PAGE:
Maddox, creator of The Best Page In The Universe, is releasing his first book – The Alphabet of Manliness. In case you’ve never seen his site, you may have seen a forward that went around with pictures of kids’ drawings and someone making fun of them. He created that.
I am really tempted to pick up this book. How can you go wrong with a review like this:
“So manly that even its sentences don’t have periods.â€
Pictures from Vegas are up here. There are a good number of public ones as well as private. I also threw up a video of the fountains outside the Bellagio as viewed from the Eiffel tower at Paris.
Everyone has their horrible travel stories. My travel stories aren’t too horrible in general, but now I’ve got a horrible travel booking story. CheapTickets.com is one website I won’t be buying from again. Here’s my story:
I don’t remember having seen this (probably because I don’t watch the Olympics), but it’s amazing.
I just read this bit about the new PayPal Mobile, and it sounds really cool.
Like any new technology of this nature, what matters less is the technology around it, and more the chicken-and-egg problem of getting people to sign up for an account when there are no retailers using it, and retailers to start using it even though there are no people signed up. I’d love to see something like this take off though. Eventually a cell-phone based payment system could evolve to replace credit cards, and could probably be designed to be faster and more secure. This system is comparitively clunky, but would be a nice first step.
Plus if every print ad could effectively be a storefront, that might make print ads more profitable, which presumably would mean newspapers/magazines could charge more for them, and require less of them. Some magazines these days have 3-4 pages of ads before you even get to the table of contents.
I found this article from Thomas Sowell pretty interesting. It was popular on del.icio.us today, even though it was written in 2004. It talks about one misconception I didn’t even think of (the difference between wage rates and labor costs) and one I was already aware of (tax rates and tax revenues).
One of the apparently invincible fallacies of our times is the belief that President Ronald Reaganâ€™s tax cuts caused the federal budget deficits of the 1980s. In reality, the federal government collected more tax revenue in every year of the Reagan administration than had ever been collected in any year of any previous administration.
Womanofthelaw’s post told me a few of the New England players we had lost but I already knew about, but the one I hadn’t heard was Pats kicker Adam Vinatieri. I found this article in the Boston Herald pretty interesting. I’ve watched him make a lot of clutch kicks over the years, but I’ll never forget the one against the Raiders in the 2002 playoffs. What a loss for the Pats.
Slate has an interesting article about Social Security… not really interesting in that it says anything new, but I like it because it appears to have a bounty of facts, and summarizes a lot of the issues succinctly.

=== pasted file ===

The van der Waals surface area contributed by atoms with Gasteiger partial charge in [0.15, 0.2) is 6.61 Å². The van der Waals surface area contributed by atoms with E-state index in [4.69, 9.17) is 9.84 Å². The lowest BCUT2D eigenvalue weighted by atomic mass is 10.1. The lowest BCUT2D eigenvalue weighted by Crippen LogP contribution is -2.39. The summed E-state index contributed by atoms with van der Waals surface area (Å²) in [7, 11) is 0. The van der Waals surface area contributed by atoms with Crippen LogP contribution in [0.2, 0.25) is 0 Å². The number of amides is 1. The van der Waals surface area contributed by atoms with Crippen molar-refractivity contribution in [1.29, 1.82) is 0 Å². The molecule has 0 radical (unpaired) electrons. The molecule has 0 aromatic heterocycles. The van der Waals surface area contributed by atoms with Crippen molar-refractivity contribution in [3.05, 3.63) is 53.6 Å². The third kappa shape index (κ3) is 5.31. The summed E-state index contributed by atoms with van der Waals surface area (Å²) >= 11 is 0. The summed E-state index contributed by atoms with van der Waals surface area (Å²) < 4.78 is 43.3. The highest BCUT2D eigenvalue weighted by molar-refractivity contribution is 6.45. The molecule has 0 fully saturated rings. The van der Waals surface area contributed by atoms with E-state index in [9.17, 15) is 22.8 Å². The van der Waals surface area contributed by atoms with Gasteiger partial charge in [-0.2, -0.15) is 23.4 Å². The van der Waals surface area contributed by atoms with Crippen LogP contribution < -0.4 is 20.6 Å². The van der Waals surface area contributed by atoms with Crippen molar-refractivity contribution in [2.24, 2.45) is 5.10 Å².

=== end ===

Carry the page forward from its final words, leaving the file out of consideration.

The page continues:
In 1950, more than 45 percent of men 65 or older were still in the labor force. By 2003, that percentage had plunged below 20. Five years ago, a study showed that men and women were retiring five and six years earlier, respectively, than their predecessors did 45 years before. Why? Because they could.
I was browsing through some Windows Vista screenshots, and this one was particularly interesting. It was the new Windows Performance Rating tool. First of all, I think a tool like this is a great idea. It gives people a fairly simple way of figuring out if their computer is up to the task of running Windows, and if not, where they should best spend their money on upgrades.
The part about this screenshot though is, presuming the data displayed are real, it basically says that an Athlon XP1800 (supposed equivalent to a Pentium 4 running at 1.8Ghz) with a gigabyte of RAM is underpowered for Vista. Without making any judgements on that fact (I’m sure plenty of blogs will), the reality is that using Vista won’t mean “pop in a CD and upgrade from XP” so much as it will mean “time to go shopping for a new computer.” I know at this point I wouldn’t spend a few hundred dollars on memory and video card upgrades… never mind a CPU (which generally means motherboard too). It’s just “buy a new computer” time.
I posted my thoughts about the oragami a few days back, but I also really like this review from engadget. The first two paragraphs are great:
Here we go again. In its unending capitalistic quest, Microsoft is determined to figure out how to sell people their nth computer. Today, its ideal consumer’s computing inventory looks something like this — a couple of desktops around the home, a notebook for those mobile jaunts, a Media Center PC for controlling the television experience serving up Windows Media files to an Xbox 360 or lesser Media Center Extenders, and at least a Windows Mobile Pocket PC or Smartphone device.
But, wait. That could leave an unacceptable seven minutes and 34 seconds during waking hours when you don’t have a Windows license at your wallet-handling fingertips. What about all the times when a 2-pound ultraportable notebook is too much but a PDA isn’t enough?